We demonstrate molecular beam epitaxy (MBE) grown degenerately doped InGaBiAs:Si as a new transparent contact material usable from the near-infrared (near-IR) to the mid-infrared (mid-IR). This material system can exhibit high transparency over large portions of the 1.3-12.5 μm wavelength range, with the exact transparency windows determined by the material carrier concentration. As a comparison, the transmittance of the more conventional IR contact material, Indium Tin Oxide (ITO), drops rapidly for wavelengths longer than 1.5 μm. The conductivity of InGaBiAs:Si is also much higher than ITO due to its high doping concentration and good mobility. Our transmission spectra are modeled using a transfer matrix formalism, and the resulting modeled IR transmission spectra closely match our experimental results with proper choice of two fitting parameters, the material plasma frequency and the scattering rate.
©2013 Optical Society of America
Transparent electrodes (TE) are important for many optoelectronic devices including solar cells, detectors, touch screens, displays, and smart windows. A large group of well-investigated TE materials are transparent conductive oxides (TCOs), which are heavily doped wide bandgap semiconductors. Indium tin oxide (ITO), as the most widely used TCO, has high optical transparency within the visible light range . However, ITO films become highly reflective above 1.5 μm due to its plasma frequency in the near infrared (IR)  (similar to other TCOs), which makes it impractical for mid-IR optoelectronic applications. In addition, the deposition of ITO films can be complicated and usually requires post deposition treatment . Mid-IR optoelectronic devices operating in the 1.5-10 μm range offer a broad range of functionality for a variety of applications such as free space optical communication (using atmospheric transmission windows at 1.5-1.8 μm and at 3-5 μm), environmental gas monitoring, thermal imaging and IR countermeasures, and many others. Alternative options for mid-IR TE materials include carbon nanotube (CNT) films [4,5], ultrathin metal films , graphene films , metal nanostructures in the form of metal nanogrids/ nanowires/ nanofibers [7,8], and highly conductive polymers . CNT films exhibit significant transparency (over 80%) over the IR range (1-22μm). However, the resistivity of CNT is relatively high, at around 200 Ω/□ . Ultrathin metal films have an extremely sensitive dependence on thickness in terms of the tradeoff between transmittance and resistivity. For example, in the IR range (2.5-25 μm), a 2 nm Ni film has a mean transmittance above 80% but a resistivity of around 1000 Ω/□; while a 10 nm Ni film has a resistivity at 30 Ω/□ but its mean transmittance falls to 40% . In addition, according to the growth stages of thin metal films, a continuous metal film will not form until the thickness is above 20 nm; irregular metal islands only begin to touch each other at a thickness around 10 nm . Metal nanostructures could achieve high transparency as well as good electrical properties. However, the process of building metal grids or meshes remains complicated and expensive [7,8]. Graphene and conductive polymers offer ideal mechanical properties for flexible electronics, but both the transparency and conductivity of these TEs are inferior to most of the aforementioned technologies [6,8].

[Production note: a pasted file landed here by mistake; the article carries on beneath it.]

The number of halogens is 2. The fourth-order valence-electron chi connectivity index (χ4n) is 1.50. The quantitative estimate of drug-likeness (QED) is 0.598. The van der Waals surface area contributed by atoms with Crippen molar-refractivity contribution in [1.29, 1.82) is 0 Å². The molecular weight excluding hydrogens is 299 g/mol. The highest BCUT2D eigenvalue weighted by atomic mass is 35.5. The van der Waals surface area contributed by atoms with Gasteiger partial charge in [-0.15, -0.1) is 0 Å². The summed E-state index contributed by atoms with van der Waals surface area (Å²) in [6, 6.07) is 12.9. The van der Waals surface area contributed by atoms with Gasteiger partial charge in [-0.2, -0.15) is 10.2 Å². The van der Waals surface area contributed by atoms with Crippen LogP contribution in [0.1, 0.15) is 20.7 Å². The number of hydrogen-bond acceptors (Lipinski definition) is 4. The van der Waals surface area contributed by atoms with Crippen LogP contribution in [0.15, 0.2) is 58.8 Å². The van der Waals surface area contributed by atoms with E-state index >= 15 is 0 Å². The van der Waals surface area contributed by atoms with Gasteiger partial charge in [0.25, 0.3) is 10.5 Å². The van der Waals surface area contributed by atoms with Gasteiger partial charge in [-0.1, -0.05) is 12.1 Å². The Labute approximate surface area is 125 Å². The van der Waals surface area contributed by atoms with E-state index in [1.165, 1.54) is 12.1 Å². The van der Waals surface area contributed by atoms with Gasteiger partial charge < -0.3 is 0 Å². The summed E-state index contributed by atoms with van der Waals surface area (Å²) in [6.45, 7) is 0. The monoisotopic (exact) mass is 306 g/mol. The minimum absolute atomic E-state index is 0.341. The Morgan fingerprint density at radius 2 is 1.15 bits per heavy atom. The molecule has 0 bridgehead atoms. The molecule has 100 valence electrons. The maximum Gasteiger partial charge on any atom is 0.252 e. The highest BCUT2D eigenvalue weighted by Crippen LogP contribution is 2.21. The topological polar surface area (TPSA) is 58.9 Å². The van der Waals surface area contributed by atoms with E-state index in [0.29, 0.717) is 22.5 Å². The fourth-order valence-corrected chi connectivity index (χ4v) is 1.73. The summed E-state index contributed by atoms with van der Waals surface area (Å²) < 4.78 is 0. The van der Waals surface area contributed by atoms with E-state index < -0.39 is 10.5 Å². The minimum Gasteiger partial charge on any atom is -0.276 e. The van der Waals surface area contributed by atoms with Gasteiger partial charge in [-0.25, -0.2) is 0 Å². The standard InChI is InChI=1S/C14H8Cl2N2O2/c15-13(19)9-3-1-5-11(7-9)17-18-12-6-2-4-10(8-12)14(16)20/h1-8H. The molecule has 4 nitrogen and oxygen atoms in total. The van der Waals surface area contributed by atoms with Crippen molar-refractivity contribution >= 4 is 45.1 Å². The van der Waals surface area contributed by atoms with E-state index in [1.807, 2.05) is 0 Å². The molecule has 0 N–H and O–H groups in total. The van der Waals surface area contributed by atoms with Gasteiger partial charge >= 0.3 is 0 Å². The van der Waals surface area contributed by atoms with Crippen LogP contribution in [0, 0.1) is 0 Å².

There has been significant interest in the use of highly doped semiconductors for mid-IR optoelectronic applications. Recent works have shown that at mid-IR frequencies, highly doped semiconductors can act as epsilon-near-zero materials, or are able to support localized surface plasmon modes [11,12]. Previously, we have demonstrated InGaBiAs as a new material for the mid-IR optoelectronics [13,14]. In this paper, we report degenerately doped InGaBiAs:Si as a novel TE candidate in the mid-IR range. InGaBiAs:Si is able to achieve very high doping concentration as well as good mobility. As a result, InGaBiAs:Si has very high electrical conductivity of up to 4850 S/cm . Although electrical properties of heavily-doped InGaAs:Si and InP:Si have been reported before, optical properties were not included [16,17]. In our own work, InGaBiAs was able to be doped more heavily than InGaAs, and the mobility was significantly higher . Degenerately doped InGaBiAs:Si, exhibits high transparency in the mid-IR region (1.3 −12.5 μm, with the transparency from 1.3 −1.7 μm due to an increased band gap from the Burstein-Moss shift [15,18,19]). The combination of large electrical conductivity and high transparency in the mid-IR region makes InGaBiAs:Si a promising new mid-IR TE material. Another advantage of the InGaBiAs system is that it can be produced as a single crystal and grown under ultra-high vacuum conditions with few impurities and lattice matched to the underlying optoelectronic device.